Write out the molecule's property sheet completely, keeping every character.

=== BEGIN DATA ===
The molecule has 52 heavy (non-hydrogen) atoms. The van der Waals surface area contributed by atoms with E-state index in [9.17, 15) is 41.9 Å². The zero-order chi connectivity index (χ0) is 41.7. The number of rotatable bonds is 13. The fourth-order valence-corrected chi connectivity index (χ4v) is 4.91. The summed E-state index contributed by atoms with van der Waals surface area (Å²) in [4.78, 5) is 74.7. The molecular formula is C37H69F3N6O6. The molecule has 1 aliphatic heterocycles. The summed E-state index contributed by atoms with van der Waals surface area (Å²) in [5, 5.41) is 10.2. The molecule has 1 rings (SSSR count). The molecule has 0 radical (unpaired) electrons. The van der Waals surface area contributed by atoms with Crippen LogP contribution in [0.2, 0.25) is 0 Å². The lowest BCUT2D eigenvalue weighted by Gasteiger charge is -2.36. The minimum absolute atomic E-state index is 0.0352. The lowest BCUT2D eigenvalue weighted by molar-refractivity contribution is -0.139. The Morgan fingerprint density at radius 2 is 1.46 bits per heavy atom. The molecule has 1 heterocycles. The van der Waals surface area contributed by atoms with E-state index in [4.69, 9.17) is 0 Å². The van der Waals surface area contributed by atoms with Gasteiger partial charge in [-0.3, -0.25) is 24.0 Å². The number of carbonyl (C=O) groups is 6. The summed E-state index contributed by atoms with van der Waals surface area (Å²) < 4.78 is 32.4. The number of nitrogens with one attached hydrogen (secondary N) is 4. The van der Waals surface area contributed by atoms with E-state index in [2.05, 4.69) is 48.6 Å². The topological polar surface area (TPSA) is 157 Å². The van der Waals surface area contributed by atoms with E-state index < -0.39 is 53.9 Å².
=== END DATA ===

The molecule has 52 heavy (non-hydrogen) atoms. The van der Waals surface area contributed by atoms with E-state index in [9.17, 15) is 41.9 Å². The zero-order chi connectivity index (χ0) is 41.7. The number of rotatable bonds is 13. The fourth-order valence-corrected chi connectivity index (χ4v) is 4.91. The summed E-state index contributed by atoms with van der Waals surface area (Å²) in [4.78, 5) is 74.7. The molecular formula is C37H69F3N6O6. The molecule has 1 aliphatic heterocycles. The summed E-state index contributed by atoms with van der Waals surface area (Å²) in [5, 5.41) is 10.2. The molecule has 1 rings (SSSR count). The molecule has 0 radical (unpaired) electrons. The van der Waals surface area contributed by atoms with Crippen LogP contribution in [0.2, 0.25) is 0 Å². The lowest BCUT2D eigenvalue weighted by Gasteiger charge is -2.36. The minimum absolute atomic E-state index is 0.0352. The lowest BCUT2D eigenvalue weighted by molar-refractivity contribution is -0.139. The Morgan fingerprint density at radius 2 is 1.46 bits per heavy atom. The molecule has 1 heterocycles. The van der Waals surface area contributed by atoms with E-state index in [4.69, 9.17) is 0 Å². The van der Waals surface area contributed by atoms with Gasteiger partial charge in [-0.3, -0.25) is 24.0 Å². The number of carbonyl (C=O) groups is 6. The summed E-state index contributed by atoms with van der Waals surface area (Å²) < 4.78 is 32.4. The number of nitrogens with one attached hydrogen (secondary N) is 4. The van der Waals surface area contributed by atoms with E-state index in [2.05, 4.69) is 48.6 Å². The topological polar surface area (TPSA) is 157 Å². The van der Waals surface area contributed by atoms with E-state index < -0.39 is 53.9 Å².